Review: Infinity Mirrors at the AGO

Installed over a year ago, Yayoi Kusama’s Infinity Mirrors is still captivating visitors to the Art Gallery of Toronto as a permanent installation on the second floor of the gallery.


After the huge success of the Infinity Mirrors Exhibition the AGO decided that it was necessary to include some of the exhibition in its permanent collection. The AGO crowdfunded over C$650,000 from almost 5,000 donors to purchase Infinity Mirrors for their collection.


Access to the installation is limited––visitors must sign up for a time slot on an iPad near the entrance on the first floor. There is usually a gallery attendant there to help you choose your time slot. Once it’s your entrance time make your way to the queue on the second floor, where you’ll check your bags and prepare for what is to come (I took a few deep breaths and wiped my sweaty palms on my jeans).


The gallery attendant will instruct you on the procedures while you’re waiting to get inside. You can spend up to one minute in the room. Don’t touch anything. Get your selfie camera ready.


The door opens and your sixty seconds begin.


Your first thought will likely be, ‘wow this room is small.’ But don’t linger on that fact. Make the most of your time inside of the installation.


The tiny hexagonal shaped room is filled wall to ceiling with huge mirrors and hundreds of orbs suspended from the ceiling and sitting on the ground. Each shiny surface reflects off of the next and you’ll quickly be entranced by the countless reflections in the mirrors.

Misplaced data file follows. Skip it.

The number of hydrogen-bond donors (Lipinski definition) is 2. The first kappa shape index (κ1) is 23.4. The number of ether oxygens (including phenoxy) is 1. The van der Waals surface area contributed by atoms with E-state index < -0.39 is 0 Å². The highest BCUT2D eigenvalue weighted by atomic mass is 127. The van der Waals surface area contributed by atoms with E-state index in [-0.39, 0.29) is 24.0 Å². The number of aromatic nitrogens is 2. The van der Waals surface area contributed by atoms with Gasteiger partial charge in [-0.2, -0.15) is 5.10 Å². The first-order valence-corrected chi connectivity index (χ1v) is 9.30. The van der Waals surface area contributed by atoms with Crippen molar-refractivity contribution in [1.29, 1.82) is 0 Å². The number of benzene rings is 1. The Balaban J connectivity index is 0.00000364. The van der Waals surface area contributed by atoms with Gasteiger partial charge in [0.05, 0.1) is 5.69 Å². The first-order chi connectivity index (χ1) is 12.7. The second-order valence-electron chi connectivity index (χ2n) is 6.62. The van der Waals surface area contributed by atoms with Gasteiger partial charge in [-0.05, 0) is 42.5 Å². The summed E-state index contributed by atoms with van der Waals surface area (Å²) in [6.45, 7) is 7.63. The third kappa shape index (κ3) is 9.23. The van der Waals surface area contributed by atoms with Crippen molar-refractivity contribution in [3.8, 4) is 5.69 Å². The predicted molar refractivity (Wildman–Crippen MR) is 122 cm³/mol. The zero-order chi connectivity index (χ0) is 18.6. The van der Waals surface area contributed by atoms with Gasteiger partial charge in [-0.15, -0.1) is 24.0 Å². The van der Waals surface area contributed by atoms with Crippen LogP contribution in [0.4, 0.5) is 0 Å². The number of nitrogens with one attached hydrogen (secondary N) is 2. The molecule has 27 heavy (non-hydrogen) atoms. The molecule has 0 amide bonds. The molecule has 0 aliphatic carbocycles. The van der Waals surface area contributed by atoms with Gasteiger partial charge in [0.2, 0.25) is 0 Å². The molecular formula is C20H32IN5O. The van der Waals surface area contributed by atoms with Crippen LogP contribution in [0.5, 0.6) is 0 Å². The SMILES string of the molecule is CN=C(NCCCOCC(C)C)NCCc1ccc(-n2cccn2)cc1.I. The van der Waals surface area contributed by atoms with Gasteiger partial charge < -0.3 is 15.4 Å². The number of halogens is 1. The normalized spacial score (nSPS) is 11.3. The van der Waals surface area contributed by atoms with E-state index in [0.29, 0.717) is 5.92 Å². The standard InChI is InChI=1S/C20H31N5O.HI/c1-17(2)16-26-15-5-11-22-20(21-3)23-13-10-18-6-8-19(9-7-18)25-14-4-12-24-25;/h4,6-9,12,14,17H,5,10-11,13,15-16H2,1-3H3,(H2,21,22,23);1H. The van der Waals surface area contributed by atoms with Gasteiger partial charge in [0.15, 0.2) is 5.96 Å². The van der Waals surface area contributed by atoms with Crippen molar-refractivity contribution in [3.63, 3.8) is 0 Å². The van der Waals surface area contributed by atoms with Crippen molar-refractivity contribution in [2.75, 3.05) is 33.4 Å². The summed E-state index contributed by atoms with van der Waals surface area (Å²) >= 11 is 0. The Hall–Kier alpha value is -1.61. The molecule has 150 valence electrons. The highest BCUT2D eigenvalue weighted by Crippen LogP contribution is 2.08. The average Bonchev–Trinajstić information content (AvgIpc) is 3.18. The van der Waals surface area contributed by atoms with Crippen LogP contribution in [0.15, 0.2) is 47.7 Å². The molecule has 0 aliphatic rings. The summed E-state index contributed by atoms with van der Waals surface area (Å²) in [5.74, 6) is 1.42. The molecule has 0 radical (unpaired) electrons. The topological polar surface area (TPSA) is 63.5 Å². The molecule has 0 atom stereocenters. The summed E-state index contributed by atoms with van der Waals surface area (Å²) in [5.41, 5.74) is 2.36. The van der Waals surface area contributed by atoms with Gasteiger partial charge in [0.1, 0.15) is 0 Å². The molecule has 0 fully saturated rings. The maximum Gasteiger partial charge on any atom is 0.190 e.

Centrally located is a column covered in mirrors to reflect the outer perimeter of the room.


Kusama has installed less than twenty rooms like Infinity Mirrors globally, so having one in Toronto is incredible.


Mentioning any of Kusama’s works is basically impossible without referring to ‘selfies,’ ‘social media,’ or ‘millennials.’ To some, it may seem as if her installations are catered to what many refer to the so called narcissist tendencies of millennials.


However, I see no problems whatsoever with art being a site for tourism (shout out to The Lightning Field and other art works in the American West that often function as tourist sites). We should be celebrating the fact that so many young people are visiting museums. More visitors to museums means that they get more funding from donors and the government. That means better care for the permanent collection and more funding for one of a kind traveling exhibitions.

Even better, Infinity Mirrors is free to all ticketed members to the AGO. Those under the age of 25 can enter the AGO for free, and those who are older can pay a flat fee of C$35 per year to visit the gallery.

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